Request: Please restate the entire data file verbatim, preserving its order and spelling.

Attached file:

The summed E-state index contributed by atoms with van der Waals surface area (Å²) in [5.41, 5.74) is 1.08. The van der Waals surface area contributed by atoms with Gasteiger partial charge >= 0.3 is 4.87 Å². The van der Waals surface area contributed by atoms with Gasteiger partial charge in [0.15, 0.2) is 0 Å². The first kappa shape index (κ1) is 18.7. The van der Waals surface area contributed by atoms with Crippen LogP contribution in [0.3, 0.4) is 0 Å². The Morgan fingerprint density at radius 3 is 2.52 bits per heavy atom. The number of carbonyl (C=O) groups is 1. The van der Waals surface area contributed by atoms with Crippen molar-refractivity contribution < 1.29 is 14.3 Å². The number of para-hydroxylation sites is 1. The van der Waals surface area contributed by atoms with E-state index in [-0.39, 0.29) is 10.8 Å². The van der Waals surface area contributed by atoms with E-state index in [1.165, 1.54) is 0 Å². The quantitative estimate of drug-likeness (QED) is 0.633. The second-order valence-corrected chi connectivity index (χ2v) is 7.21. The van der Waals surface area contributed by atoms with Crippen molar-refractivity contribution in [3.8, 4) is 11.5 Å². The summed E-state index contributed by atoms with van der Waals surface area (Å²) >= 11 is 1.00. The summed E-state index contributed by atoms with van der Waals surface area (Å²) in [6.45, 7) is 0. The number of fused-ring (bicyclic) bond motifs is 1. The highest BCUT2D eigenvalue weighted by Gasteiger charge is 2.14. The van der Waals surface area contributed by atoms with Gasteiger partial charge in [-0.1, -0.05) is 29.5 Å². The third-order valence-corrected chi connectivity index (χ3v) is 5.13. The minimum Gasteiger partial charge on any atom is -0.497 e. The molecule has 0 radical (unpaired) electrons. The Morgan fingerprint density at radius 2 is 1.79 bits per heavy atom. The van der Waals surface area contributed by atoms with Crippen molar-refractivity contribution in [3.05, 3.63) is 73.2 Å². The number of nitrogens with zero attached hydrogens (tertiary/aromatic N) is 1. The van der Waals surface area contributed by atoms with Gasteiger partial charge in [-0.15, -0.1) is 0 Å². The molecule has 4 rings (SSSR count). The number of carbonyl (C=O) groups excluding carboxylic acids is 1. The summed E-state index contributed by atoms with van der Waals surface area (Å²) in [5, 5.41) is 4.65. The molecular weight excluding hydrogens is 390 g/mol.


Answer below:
The summed E-state index contributed by atoms with van der Waals surface area (Å²) in [5.41, 5.74) is 1.08. The van der Waals surface area contributed by atoms with Gasteiger partial charge >= 0.3 is 4.87 Å². The van der Waals surface area contributed by atoms with Gasteiger partial charge in [0.15, 0.2) is 0 Å². The first kappa shape index (κ1) is 18.7. The van der Waals surface area contributed by atoms with Crippen LogP contribution in [0.3, 0.4) is 0 Å². The Morgan fingerprint density at radius 3 is 2.52 bits per heavy atom. The number of carbonyl (C=O) groups is 1. The van der Waals surface area contributed by atoms with Crippen molar-refractivity contribution < 1.29 is 14.3 Å². The number of para-hydroxylation sites is 1. The van der Waals surface area contributed by atoms with E-state index in [-0.39, 0.29) is 10.8 Å². The van der Waals surface area contributed by atoms with E-state index in [1.165, 1.54) is 0 Å². The quantitative estimate of drug-likeness (QED) is 0.633. The second-order valence-corrected chi connectivity index (χ2v) is 7.21. The van der Waals surface area contributed by atoms with Crippen molar-refractivity contribution in [3.8, 4) is 11.5 Å². The summed E-state index contributed by atoms with van der Waals surface area (Å²) >= 11 is 1.00. The summed E-state index contributed by atoms with van der Waals surface area (Å²) in [6.45, 7) is 0. The number of fused-ring (bicyclic) bond motifs is 1. The highest BCUT2D eigenvalue weighted by Gasteiger charge is 2.14. The van der Waals surface area contributed by atoms with Gasteiger partial charge in [-0.1, -0.05) is 29.5 Å². The third-order valence-corrected chi connectivity index (χ3v) is 5.13. The minimum Gasteiger partial charge on any atom is -0.497 e. The molecule has 0 radical (unpaired) electrons. The Morgan fingerprint density at radius 2 is 1.79 bits per heavy atom. The van der Waals surface area contributed by atoms with Crippen molar-refractivity contribution in [3.05, 3.63) is 73.2 Å². The number of nitrogens with zero attached hydrogens (tertiary/aromatic N) is 1. The van der Waals surface area contributed by atoms with Gasteiger partial charge in [-0.15, -0.1) is 0 Å². The molecule has 4 rings (SSSR count). The number of carbonyl (C=O) groups excluding carboxylic acids is 1. The summed E-state index contributed by atoms with van der Waals surface area (Å²) in [5, 5.41) is 4.65. The molecular weight excluding hydrogens is 390 g/mol.